How Even a Joke can End Up on Your Criminal Record
According to the Associated Press, a woman in Boulder, Colorado was sentenced to 30 days in jail after being convicted of taping her boyfriend’s dog to a refrigerator. Abby Toll, 21, has been charged with felony animal cruelty. With the help of her criminal defense attorney, Toll was able to avoid a potential imprisonment sentence of 18 months.
Police reported that Toll was upset with her boyfriend, Brian Beck, for paying more attention to the dog than her, so she used hair ties and packing tape to bind the snout and legs of the 2-year-old Shiba Inu named Rex, upside-down to the refrigerator.
Beck pleaded guilty to misdemeanor attempted animal cruelty and was given a one-year deferred sentence. Another family has adopted the dog.
Although Toll may have never meant serious harm to the dog, this kind of cruel joke will follow her for the rest of her life. With the conviction and media coverage, any employer or landlord will have access to this information.
Animal Cruelty on Your Criminal Record
Abby Toll, having been convicted of a felony, will now have a criminal record accessible by anyone who requests it, that does not to justice to the circumstances, but simply states she has been charged with felony animal cruelty.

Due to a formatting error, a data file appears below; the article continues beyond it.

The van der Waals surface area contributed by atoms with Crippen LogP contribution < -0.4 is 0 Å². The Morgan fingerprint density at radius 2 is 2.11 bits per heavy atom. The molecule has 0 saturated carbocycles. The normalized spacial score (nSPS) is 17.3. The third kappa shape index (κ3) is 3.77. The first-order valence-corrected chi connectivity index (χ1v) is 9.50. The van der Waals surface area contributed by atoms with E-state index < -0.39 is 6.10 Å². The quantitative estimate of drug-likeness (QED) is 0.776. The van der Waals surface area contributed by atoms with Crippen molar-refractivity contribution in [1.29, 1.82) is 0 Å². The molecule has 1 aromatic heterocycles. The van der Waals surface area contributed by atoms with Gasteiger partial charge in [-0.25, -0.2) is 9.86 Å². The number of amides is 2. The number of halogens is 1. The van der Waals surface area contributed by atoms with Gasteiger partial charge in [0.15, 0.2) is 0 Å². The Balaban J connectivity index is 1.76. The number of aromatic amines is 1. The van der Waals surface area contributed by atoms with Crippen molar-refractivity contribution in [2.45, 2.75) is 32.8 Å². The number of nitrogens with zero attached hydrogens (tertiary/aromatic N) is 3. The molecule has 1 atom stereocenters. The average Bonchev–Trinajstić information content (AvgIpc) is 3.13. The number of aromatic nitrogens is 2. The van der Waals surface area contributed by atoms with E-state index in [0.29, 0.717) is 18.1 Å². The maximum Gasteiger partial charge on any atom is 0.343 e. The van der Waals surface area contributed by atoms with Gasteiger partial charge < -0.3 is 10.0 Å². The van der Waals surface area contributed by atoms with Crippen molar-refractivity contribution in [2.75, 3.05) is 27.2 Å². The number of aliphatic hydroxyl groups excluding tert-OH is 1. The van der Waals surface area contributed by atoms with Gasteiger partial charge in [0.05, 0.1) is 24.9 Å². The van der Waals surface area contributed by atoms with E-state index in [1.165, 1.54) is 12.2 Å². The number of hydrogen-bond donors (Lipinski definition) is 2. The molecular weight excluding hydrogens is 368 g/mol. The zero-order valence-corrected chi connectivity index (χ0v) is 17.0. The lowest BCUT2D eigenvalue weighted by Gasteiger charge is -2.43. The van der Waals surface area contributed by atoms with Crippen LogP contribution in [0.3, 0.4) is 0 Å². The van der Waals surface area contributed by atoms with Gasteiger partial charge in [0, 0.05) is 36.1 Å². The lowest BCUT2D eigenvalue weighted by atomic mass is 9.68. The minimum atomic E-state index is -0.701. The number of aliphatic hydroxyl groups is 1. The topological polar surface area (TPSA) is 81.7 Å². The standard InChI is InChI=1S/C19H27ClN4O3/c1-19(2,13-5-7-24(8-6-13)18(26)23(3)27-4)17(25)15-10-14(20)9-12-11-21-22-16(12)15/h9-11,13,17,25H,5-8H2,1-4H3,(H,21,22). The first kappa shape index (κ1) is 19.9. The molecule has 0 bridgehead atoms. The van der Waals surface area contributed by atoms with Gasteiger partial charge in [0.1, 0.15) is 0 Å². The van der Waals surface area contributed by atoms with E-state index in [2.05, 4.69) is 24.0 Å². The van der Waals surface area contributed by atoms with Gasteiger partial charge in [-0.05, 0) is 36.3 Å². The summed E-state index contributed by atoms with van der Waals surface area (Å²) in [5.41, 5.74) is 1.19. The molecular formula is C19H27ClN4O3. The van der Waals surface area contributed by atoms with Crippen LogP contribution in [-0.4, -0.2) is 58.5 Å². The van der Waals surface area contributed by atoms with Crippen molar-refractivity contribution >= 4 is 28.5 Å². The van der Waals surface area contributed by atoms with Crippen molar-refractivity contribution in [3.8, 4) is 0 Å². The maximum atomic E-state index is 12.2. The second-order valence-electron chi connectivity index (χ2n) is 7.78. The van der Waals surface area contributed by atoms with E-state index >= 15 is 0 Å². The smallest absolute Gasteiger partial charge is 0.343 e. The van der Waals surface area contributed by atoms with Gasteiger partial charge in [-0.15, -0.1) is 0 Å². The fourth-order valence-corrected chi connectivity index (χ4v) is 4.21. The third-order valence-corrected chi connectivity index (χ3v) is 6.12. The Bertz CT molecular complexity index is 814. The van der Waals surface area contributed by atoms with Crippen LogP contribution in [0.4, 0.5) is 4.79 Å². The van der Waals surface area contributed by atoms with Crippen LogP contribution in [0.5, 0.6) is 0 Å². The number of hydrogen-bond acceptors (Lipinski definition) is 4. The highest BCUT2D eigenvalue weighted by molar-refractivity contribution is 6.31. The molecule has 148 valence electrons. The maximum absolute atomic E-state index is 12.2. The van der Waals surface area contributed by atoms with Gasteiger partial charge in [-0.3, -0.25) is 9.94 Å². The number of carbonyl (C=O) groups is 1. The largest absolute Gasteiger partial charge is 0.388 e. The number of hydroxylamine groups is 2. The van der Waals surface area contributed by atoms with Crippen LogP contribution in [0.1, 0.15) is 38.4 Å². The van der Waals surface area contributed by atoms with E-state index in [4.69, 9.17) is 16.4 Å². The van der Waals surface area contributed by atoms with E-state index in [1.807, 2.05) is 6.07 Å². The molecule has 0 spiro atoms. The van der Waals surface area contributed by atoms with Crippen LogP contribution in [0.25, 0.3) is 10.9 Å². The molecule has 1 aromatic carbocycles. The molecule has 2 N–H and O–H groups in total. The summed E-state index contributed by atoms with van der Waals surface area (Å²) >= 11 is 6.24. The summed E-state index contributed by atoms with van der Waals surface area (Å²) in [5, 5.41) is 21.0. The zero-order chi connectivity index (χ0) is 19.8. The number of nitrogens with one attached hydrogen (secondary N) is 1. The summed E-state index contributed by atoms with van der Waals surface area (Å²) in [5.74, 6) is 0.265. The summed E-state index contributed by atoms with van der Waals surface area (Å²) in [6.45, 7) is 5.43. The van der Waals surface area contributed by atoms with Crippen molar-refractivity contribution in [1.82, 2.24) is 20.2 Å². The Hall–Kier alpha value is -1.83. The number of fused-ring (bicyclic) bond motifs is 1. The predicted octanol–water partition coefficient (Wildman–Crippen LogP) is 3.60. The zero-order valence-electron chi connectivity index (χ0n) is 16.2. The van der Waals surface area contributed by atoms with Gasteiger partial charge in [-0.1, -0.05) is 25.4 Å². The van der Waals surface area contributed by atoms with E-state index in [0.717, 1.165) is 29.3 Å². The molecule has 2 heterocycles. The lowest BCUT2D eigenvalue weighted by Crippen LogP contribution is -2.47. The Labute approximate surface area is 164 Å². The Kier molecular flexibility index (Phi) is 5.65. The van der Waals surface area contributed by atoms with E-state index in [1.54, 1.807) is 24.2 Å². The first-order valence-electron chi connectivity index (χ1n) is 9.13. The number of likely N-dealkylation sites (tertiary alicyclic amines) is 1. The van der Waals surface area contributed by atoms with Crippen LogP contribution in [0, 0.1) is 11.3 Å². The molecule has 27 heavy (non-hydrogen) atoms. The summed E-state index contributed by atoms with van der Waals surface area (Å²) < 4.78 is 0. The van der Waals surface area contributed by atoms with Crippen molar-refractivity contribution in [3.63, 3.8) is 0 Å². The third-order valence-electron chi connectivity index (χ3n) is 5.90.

When you apply for a job, a house, a loan, or pretty much anything where a background check is conducted, your criminal record can be your biggest enemy. It can take so many opportunities away from you and restrict your freedom. The most common way to clear your criminal record is to get it expunged. Contact a criminal defense lawyer for any questions you might have.
Animal Cruelty Defense
The Florida Statute states that:
(1) A person who unnecessarily overloads, overdrives, torments, deprives of necessary sustenance or shelter, or unnecessarily mutilates, or kills any animal, or causes the same to be done, or carries in or upon any vehicle, or otherwise, any animal in a cruel or inhumane manner, is guilty of a misdemeanor of the first degree.
(2) A person who intentionally commits an act to any animal which results in the cruel death, or excessive or repeated infliction of unnecessary pain or suffering, or causes the same to be done, is guilty of a felony of the third degree.
Felony Animal Cruelty is a serious offense. Hire a Palm Beach County animal cruelty criminal defense lawyer who will take your case seriously.